City Council utility committee chairman Bruce Harrell says his words were misconstrued in media reports about a $40,000 bonus granted to City Light superintendent Jorge Carrasco, and that he did not support the bonus.
According to a Harrell aide, the city council did approve approve the contract establishing Carrasco's salary "band" (a range of potential salaries) unanimously, but no one on the council was involved with the decision to grant the bonus—a point that was the subject of some confusion, as the Seattle Times reported. The bonus was allowed as part of Carrasco's contract, but not required, and the timing of the bonus was completely at Mayor Greg Nickels's discretion.
On his blog, Harrell writes:
[Nickels'] decision [to grant the bonus] was consistent with a 2003 ordinance approved by the City Council and consistent with Carrasco’s employment contract. However, these facts should not be construed as endorsing the $40,000 discretionary decision as critics of the Council would suggest.
Do I think it was prudent for the Mayor to issue an incentive bonus to the Superintendent at this time? No, that would not have been my preference. While some type of retention bonus and incentive bonus could have been justified, I would not have provided the maximum allowed under contract at a time when City Light must reduce its expenses, its wholesale revenues are declining and employee morale needs a boost. During tough times, it is critical to send the right message to your employees and rate-paying customers. I would only authorize the maximum if I believed it were absolutely imperative to the success of the organization.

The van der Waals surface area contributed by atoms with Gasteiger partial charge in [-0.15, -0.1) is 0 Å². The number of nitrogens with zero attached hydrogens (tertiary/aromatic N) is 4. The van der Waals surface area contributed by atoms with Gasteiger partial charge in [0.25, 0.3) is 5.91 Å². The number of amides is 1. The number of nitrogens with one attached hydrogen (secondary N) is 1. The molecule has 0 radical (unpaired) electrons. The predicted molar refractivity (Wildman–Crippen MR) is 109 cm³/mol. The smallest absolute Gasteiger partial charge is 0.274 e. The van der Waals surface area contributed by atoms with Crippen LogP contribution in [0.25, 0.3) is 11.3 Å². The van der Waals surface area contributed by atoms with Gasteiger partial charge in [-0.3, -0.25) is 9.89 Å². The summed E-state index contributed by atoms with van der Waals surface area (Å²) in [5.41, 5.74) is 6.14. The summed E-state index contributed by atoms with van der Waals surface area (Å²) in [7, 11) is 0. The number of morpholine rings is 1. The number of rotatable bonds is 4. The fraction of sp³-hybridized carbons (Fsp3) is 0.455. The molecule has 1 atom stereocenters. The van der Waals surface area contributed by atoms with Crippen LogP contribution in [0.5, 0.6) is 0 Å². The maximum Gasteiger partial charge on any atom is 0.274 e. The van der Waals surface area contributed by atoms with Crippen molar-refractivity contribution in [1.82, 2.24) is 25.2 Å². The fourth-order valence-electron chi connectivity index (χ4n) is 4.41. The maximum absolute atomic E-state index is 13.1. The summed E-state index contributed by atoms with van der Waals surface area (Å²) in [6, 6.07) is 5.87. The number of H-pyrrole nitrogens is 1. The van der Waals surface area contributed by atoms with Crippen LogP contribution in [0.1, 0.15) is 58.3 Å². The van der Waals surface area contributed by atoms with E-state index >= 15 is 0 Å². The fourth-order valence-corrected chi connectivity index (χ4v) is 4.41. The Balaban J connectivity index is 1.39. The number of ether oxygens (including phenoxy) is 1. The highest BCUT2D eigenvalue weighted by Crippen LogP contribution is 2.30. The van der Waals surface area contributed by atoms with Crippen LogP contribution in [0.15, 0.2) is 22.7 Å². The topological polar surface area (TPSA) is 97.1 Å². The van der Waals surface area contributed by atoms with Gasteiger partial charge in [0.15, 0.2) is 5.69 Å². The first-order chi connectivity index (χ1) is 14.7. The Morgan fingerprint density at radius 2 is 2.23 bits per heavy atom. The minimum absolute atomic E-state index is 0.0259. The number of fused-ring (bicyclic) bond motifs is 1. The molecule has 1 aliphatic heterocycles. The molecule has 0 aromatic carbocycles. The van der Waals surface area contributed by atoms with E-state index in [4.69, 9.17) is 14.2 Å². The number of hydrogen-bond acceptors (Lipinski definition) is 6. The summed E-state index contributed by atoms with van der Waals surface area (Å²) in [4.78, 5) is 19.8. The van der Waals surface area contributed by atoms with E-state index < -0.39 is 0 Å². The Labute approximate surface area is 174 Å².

I wrote about the controversy surrounding Carrasco's initial appointment and salary—at the time, the highest in the city's history—here.